My husband and I sat in the corner of a dimly lit restaurant on a Saturday night. Waitstaff flitted from one table to the next. I zeroed in on a table to my right. A young couple was smiling and taking photos of each other with their cellphones. Their server dropped off two iced glasses of water, a small carafe of wine for the young man and, for the young woman, a mojito.
For a moment, I could not look away. My husband and I had been going to that particular restaurant for years, and before I stopped drinking, mojitos had been my thing. For a split second, I wanted one.
I watched her sip the slightly cloudy drink garnished with mint leaves and lime. I longed for the relief I knew it would bring her, but I cannot and I will not drink, because I am an alcoholic. Drinking does not bring me relief. It brings disaster.
With a sigh, I turned back to my husband, who was staring at me.
“Reminiscing?” he asked.
We have a 12-year-old in the throes of puberty and a 2-year-old in the midst of the toddler stage. Lately, I feel like I have been losing at parenting. After 10 years, I had forgotten the trials of toddlerhood: the tantrums. The stubbornness. But thankfully, I have at least dealt with this stage before. It might take a while to get through it, and I feel rusty, but there are times when everything clicks — at least when it comes to my toddler.
With my older child, on the other hand, I have no idea what I am doing. His back talk seems like a daily occurrence. He has turned his assertive tone, the one I am pretty sure I nurtured throughout his childhood, against me.
What’s more, he is changing at a pace I cannot wrap my head around. Within three months, he grew three inches. Darker, thicker hair lines his upper lip. His feet are just half a shoe size smaller than his father’s. I do not look down to catch his brown eyes anymore because they are level with mine.
He tests limits constantly, and he is turning into a young man right before my eyes. It has been an emotional roller coaster the toddler years did not prepare me for. Sometimes, my weekly yoga classes are not enough to take the edge off.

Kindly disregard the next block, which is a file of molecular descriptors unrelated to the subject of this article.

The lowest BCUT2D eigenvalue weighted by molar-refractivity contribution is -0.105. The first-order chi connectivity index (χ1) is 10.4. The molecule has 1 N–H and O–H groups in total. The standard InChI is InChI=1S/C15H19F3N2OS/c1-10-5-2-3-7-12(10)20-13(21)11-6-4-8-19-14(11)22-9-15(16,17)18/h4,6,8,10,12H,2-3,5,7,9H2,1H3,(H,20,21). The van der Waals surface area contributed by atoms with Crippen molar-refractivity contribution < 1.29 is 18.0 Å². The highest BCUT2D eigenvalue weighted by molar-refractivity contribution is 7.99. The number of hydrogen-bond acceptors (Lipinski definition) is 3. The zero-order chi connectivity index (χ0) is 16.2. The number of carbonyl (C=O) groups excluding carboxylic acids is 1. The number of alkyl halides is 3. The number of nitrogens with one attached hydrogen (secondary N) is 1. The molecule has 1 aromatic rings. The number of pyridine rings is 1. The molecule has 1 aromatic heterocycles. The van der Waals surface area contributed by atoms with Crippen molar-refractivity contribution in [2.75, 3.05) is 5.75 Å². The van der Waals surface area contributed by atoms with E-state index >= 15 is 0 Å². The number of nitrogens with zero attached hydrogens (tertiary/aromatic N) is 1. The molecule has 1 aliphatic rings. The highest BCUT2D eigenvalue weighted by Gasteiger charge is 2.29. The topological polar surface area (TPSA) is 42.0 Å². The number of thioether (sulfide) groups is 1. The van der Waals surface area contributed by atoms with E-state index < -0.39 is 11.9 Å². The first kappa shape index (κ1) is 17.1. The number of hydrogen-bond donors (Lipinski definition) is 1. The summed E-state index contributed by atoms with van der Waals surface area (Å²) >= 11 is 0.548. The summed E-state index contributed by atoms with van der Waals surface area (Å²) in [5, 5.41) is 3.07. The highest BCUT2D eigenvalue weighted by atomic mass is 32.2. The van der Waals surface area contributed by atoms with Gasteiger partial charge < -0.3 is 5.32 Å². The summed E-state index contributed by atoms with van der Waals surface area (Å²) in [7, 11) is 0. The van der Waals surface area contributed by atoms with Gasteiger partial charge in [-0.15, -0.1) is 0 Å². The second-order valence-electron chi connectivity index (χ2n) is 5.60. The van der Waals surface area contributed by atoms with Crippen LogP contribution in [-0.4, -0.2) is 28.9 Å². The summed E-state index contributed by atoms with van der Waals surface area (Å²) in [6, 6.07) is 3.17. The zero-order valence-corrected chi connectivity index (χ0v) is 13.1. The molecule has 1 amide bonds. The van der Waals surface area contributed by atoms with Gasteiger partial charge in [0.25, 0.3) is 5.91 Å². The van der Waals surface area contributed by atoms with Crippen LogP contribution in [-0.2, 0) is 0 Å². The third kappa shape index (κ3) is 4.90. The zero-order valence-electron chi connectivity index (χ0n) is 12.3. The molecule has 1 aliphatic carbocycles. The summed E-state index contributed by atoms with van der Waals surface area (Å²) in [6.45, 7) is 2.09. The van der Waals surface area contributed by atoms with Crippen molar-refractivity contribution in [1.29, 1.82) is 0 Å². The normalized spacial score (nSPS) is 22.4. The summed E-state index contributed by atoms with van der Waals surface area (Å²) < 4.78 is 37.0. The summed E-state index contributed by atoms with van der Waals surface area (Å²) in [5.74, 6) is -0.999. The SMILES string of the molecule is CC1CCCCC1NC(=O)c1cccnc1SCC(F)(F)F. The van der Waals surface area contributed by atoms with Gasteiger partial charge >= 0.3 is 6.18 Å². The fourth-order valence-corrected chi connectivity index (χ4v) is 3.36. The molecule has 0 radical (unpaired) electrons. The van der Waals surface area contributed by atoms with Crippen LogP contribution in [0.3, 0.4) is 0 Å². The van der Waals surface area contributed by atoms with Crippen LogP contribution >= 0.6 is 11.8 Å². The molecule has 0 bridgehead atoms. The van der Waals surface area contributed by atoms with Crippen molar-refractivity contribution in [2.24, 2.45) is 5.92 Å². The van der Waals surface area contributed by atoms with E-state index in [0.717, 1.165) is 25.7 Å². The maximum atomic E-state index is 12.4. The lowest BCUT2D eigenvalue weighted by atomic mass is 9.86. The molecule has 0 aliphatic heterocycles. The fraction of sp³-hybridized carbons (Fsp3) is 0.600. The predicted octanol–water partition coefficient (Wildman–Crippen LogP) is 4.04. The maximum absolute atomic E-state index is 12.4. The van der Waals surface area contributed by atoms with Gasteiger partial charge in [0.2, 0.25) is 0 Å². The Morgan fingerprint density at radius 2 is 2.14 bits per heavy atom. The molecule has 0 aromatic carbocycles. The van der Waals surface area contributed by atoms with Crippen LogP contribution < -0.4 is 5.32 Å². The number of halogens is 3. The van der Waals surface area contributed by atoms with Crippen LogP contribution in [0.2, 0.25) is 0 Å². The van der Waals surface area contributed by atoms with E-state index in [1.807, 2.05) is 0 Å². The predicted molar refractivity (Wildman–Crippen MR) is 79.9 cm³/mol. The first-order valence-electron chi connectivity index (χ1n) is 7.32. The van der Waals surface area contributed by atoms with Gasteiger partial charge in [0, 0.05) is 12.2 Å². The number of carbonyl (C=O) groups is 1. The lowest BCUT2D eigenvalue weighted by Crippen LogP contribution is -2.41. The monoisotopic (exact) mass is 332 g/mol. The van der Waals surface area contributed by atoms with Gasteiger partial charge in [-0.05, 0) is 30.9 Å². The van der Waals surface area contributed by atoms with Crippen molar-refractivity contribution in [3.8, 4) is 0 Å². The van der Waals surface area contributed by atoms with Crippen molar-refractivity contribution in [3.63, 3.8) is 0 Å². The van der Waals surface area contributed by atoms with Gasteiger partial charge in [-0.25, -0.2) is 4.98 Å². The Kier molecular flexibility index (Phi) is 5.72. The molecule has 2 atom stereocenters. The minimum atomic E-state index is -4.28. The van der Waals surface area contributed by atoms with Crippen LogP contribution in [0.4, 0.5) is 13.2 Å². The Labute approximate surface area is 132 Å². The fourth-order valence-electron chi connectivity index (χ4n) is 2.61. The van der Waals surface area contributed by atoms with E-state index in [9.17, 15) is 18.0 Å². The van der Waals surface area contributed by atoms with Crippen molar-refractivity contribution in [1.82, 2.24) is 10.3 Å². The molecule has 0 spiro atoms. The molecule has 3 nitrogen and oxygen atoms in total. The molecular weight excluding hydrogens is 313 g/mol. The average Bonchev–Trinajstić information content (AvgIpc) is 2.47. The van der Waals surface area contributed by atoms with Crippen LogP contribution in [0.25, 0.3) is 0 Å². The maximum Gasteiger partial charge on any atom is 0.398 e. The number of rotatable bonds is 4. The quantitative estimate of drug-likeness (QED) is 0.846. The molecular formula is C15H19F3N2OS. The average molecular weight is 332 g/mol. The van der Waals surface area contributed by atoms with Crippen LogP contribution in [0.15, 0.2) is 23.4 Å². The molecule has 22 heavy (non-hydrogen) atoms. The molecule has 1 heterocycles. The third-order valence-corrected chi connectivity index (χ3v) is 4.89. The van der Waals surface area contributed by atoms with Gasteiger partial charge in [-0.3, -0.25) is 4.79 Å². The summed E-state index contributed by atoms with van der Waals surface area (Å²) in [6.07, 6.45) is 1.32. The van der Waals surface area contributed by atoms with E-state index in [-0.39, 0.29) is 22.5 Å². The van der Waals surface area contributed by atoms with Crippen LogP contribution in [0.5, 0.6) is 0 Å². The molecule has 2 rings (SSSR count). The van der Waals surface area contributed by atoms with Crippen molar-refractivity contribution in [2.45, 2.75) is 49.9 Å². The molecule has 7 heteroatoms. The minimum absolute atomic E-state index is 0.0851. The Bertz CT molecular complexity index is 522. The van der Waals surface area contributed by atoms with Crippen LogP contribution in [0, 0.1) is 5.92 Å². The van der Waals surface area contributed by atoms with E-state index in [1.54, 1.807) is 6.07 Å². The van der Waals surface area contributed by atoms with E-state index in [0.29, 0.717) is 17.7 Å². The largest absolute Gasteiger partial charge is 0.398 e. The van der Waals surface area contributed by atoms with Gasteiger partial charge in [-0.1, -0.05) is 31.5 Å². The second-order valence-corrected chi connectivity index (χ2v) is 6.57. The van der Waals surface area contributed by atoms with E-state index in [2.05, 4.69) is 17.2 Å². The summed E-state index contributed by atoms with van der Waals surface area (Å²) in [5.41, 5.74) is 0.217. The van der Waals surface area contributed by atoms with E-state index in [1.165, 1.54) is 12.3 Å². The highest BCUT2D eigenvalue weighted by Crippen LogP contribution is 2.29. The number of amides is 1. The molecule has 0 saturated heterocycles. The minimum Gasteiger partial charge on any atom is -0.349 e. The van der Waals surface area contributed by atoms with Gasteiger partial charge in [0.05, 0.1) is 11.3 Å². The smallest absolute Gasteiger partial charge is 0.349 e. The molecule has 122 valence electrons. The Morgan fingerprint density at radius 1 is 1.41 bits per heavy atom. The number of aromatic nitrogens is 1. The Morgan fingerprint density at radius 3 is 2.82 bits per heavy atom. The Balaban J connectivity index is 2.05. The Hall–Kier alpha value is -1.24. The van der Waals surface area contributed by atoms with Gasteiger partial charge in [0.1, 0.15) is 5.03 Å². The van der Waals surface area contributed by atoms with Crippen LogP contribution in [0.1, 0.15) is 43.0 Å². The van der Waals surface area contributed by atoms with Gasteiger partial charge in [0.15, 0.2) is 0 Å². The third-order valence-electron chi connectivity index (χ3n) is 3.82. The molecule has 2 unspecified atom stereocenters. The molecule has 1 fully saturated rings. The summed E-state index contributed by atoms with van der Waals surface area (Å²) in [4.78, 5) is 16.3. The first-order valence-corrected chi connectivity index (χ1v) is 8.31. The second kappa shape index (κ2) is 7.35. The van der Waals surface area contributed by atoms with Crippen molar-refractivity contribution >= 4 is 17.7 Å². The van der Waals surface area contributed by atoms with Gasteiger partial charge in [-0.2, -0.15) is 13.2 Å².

My fellow moms get me through times like these. They understand that feeling of powerlessness that comes from trying to get a 2-year-old dressed in the morning when that child wants no part in it. And it was another mom who helped me figure out how to deal with the transition from elementary school to middle school for my older son.
Lately, though, it seems like everywhere I turn, mothers are putting their kids to bed and breaking out the wine to cope with a hard day. On Facebook, the Moms Who Need Wine group has more than 700,000 followers, and my social media feed is inundated daily with mommy-needs-wine jokes and memes.
There is a book club I would love to join, but each month a member is designated the “wine lady.” Business has made the connection, too, and increasingly, wine and alcohol companies are marketing directly to moms. It feels like this sea of wine flows through just about every corner of mom culture, and trying to navigate these waters can make it hard for sober moms to open up in an authentic way. On top of that, the stigma that surrounds alcoholism makes it difficult to walk into a room where most people are drinking and decline the glass of wine without feeling like we have to offer an uncomfortable (and extremely personal) explanation.
But as I continue to trudge through this season of parenting, something surfaces again and again: I need other moms. I need a community of women who understand my daily struggles. I have been sober long enough to feel pretty comfortable in situations where other moms are drinking, and if I am not comfortable, I am willing to leave. But the same probably is not true for moms who are new to sober parenting, which is why it is so refreshing when a fellow mom takes the first step in taking the pressure off.
A few months ago, I met up with two mom-friends at a local restaurant. Before we ordered, one of them looked at me and said, “I know that you don’t drink, and I just want to make sure that you won’t be uncomfortable if I do.”
That simple acknowledgment put me at ease, and I knew I was under no pressure to explain myself.
When hosting events, we can make the common bond of motherhood — rather than the wine — the center of the party. Provide a sampling of nonalcoholic beverages as well as alcoholic ones. Make sure invitees know they are welcome, either way. In online communities, we can acknowledge that drinking is, indeed, one way to cope with a hard day of motherhood but that deep breathing, tea and good conversation also work.
Many sober moms might be uncomfortable in situations that involve other people drinking alcohol. We feel like an outsider sometimes, but moms who drink can make moms who do not feel more at ease. And since moms — sober or wine-loving — need one another, that inclusive approach can make all the difference.
Nicole Slaughter Graham is a freelance writer based in Florida. Find her online at nicoleslaughtergraham.com.